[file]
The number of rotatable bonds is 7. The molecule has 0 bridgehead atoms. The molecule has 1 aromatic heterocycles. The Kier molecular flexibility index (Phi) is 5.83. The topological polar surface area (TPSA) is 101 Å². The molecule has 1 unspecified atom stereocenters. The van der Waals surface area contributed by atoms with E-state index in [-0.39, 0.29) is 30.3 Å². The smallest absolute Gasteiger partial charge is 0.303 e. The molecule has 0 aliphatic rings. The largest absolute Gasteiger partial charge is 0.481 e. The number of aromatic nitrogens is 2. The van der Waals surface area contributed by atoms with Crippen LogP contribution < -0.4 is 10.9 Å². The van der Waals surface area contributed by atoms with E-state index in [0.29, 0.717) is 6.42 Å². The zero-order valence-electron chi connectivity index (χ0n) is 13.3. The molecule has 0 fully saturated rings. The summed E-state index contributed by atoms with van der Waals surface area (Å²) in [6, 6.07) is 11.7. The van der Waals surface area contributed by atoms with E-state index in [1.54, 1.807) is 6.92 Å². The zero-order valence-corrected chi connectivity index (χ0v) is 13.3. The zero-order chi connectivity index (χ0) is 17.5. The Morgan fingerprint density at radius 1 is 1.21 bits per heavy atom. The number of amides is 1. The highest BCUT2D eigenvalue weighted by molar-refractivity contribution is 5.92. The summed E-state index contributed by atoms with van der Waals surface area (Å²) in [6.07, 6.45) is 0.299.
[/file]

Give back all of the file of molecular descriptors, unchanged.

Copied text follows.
The number of rotatable bonds is 7. The molecule has 0 bridgehead atoms. The molecule has 1 aromatic heterocycles. The Kier molecular flexibility index (Phi) is 5.83. The topological polar surface area (TPSA) is 101 Å². The molecule has 1 unspecified atom stereocenters. The van der Waals surface area contributed by atoms with E-state index in [-0.39, 0.29) is 30.3 Å². The smallest absolute Gasteiger partial charge is 0.303 e. The molecule has 0 aliphatic rings. The largest absolute Gasteiger partial charge is 0.481 e. The number of aromatic nitrogens is 2. The van der Waals surface area contributed by atoms with Crippen LogP contribution < -0.4 is 10.9 Å². The van der Waals surface area contributed by atoms with E-state index in [0.29, 0.717) is 6.42 Å². The zero-order valence-electron chi connectivity index (χ0n) is 13.3. The molecule has 0 fully saturated rings. The summed E-state index contributed by atoms with van der Waals surface area (Å²) in [6, 6.07) is 11.7. The van der Waals surface area contributed by atoms with E-state index in [1.54, 1.807) is 6.92 Å². The zero-order valence-corrected chi connectivity index (χ0v) is 13.3. The zero-order chi connectivity index (χ0) is 17.5. The Morgan fingerprint density at radius 1 is 1.21 bits per heavy atom. The number of amides is 1. The highest BCUT2D eigenvalue weighted by molar-refractivity contribution is 5.92. The summed E-state index contributed by atoms with van der Waals surface area (Å²) in [6.07, 6.45) is 0.299.